It was a great honor to be named to succeed President Joji Yanagawa as the 14th president of the Japan Commission on Large Dams (JCOLD) at the general assembly and subsequent board meeting held on February 21 of this year. In recent years, the environment surrounding dams has been undergoing great change in terms of not only the natural environment but also the social position of dams. I realize that my appointment to lead JCOLD, a body with a long history and tradition, despite having limited experience and ability is both a tremendous privilege and sobering responsibility.
I worked on a dam design team after joining Electric Power Development Co., Ltd.. My area of activities later expanded from hydroelectric power to include thermal power, nuclear power, wind power and other forms of civil engineering. I believe the accumulated technologies of the dam sector form the foundation of modern technology. All civil engineering technologies for a nuclear power plant, such as rock classification and bedrock testing for foundations, earthquake-response analyses of the ground and soil materials using finite element method, and excavating, bedrock cleaning followed by the geological mapping prior to the pouring of foundation concrete for reactor building foundations, apply technologies that were developed for dams. Moreover, head loss estimation for seawater cooling intakes and tunnels use the similar methods for hydroelectric power stations.
I have had involvement in the maintenance and management of existing dams and in ODA (Official development assistance by Japan) dam projects. However, my experience should not be compared with the rich dam-related experience, scholarship, and insight that all of you in JCOLD who came before me possess. Nonetheless, I intend to apply everything I have to the execution of my duties. I humbly request your guidance and support in this endeavor.In recent years, Japan has been afflicted by seemingly annual heavy rain disasters that have brought us great suffering. Examples include torrential rains in western Japan in 2018 and Typhoon Hagibis in 2019. Even now, there are many people who continue to live in difficult circumstances due to these disasters. I would like to extend to them my sincerest wishes for an early end to their plight.
The intensification of weather phenomena is beginning to have a real impact even in our crescent-shaped archipelago. In the case of last year’s Typhoon Hagibis, river levees failed at 140 locations. Thus, it seems that the very nature of weather-caused damage is changing. On the other hand, I am sure that none among you in Japan is unaware of the significant role that Yamba Dam played at that time. While experiencing a strange fate, the dam was completed thanks to the efforts of many who came before us and its stakeholders, and it functioned magnificently during its initial impoundment period. That so many citizens expressed appreciation for it reminds us that dams are extremely important infrastructure in modern society.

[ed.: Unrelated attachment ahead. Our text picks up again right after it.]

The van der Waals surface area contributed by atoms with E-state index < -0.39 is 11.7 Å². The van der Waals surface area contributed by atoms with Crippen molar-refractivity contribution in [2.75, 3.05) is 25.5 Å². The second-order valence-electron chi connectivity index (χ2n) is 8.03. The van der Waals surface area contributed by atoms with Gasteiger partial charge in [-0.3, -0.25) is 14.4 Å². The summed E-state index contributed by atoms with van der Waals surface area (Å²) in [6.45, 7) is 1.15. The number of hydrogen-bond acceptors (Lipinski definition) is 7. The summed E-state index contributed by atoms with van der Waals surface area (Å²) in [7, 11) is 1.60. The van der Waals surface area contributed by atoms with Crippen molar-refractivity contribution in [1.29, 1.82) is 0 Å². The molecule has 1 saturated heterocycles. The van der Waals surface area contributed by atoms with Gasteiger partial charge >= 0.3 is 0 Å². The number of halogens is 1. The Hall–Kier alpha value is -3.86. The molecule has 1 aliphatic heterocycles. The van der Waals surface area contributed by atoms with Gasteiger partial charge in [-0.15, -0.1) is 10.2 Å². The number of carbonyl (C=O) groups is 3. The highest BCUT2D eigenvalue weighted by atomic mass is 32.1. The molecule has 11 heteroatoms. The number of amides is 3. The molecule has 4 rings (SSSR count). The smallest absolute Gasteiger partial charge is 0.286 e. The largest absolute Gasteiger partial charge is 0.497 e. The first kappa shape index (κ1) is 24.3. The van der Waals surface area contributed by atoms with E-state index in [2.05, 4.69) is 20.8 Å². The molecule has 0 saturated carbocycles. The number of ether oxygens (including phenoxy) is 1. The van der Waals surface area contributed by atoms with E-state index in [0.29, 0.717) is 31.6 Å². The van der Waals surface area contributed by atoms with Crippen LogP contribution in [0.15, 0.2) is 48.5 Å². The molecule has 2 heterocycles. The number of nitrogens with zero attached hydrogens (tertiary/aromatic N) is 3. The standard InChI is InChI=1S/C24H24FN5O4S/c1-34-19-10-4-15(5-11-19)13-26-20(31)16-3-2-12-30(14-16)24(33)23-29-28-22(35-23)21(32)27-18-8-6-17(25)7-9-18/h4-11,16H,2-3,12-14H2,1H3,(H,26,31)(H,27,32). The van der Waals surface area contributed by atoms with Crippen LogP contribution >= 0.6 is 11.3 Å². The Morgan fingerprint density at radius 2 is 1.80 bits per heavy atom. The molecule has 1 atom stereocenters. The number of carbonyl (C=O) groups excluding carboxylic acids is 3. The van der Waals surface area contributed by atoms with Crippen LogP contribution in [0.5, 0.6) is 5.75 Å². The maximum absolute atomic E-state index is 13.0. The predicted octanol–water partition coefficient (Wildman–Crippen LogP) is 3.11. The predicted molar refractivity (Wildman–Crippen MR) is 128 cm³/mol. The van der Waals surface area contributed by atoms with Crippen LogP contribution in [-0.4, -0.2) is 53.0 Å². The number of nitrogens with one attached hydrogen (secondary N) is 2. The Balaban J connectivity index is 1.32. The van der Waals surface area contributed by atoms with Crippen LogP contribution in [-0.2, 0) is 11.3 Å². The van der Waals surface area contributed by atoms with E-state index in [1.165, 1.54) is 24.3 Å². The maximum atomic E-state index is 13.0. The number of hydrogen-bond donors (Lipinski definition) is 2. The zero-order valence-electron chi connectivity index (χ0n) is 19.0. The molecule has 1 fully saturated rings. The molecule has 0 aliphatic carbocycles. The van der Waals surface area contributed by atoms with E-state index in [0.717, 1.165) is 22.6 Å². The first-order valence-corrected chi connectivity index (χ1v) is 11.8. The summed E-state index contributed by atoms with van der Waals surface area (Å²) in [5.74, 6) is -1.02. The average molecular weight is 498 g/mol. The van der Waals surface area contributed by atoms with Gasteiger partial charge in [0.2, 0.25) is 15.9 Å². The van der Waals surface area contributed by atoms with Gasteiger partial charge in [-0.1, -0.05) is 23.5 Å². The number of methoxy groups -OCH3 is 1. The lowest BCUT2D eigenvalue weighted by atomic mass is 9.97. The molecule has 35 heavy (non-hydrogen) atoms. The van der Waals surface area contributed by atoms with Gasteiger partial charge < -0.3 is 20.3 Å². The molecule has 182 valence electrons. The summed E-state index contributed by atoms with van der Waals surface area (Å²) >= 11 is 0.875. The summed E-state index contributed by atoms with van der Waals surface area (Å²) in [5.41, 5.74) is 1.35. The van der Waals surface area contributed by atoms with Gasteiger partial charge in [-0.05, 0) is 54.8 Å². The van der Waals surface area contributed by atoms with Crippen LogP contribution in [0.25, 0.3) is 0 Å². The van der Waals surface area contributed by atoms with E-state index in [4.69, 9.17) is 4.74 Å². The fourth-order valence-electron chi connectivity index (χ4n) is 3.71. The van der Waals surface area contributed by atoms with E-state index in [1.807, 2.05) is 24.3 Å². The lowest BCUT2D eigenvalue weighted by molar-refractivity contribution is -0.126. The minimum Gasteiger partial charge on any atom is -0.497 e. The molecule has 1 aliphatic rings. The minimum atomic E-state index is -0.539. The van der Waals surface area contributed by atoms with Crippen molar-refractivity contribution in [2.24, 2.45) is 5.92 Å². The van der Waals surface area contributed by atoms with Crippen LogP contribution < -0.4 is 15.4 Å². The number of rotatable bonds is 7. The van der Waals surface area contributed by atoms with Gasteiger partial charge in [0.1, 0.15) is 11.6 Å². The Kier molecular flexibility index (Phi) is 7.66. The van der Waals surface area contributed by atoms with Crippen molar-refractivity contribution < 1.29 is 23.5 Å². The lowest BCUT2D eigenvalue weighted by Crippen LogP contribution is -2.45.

At the same time, the many dams that power companies constructed during Japan’s postwar recovery also continue to provide purely domestically-produced renewable energy as important infrastructure and have become accepted by the public. Although hydroelectric power supplies about 8-9% of Japan’s electrical power energy, it is little affected by the weather and thus provides a stable power supply. As the fluctuating power sources of solar power and wind power increase, it is predicted that the role of hydroelectric power in regulating power supply and demand will increase.
I understand that in 1964, when the previous Tokyo Olympic Games were held, there was a record drought that brought a serious water shortage. There are accounts stating that lake bottoms were exposed at Lake Okutama and Murayama Reservoir, and that water supply restrictions of as much as 50% were implemented in Tokyo just before the games began. This year we are experiencing a recorded low rainfall/snowfall winter. It is reported that snowfall is fairly low in the mountainous headwaters of the Tone River, Shinano River, Agano River, and other rivers on which numerous large dams exist. However, the capacity of dam reservoirs that supply Tokyo with water is several times larger than it was in 1964. Here again the value of dams as important infrastructure rises. I believe dams will receive more and more appreciation for their roles in ensuring river basin safety, supplying renewable energy, and supplying irrigation water, drinking water, and industrial water.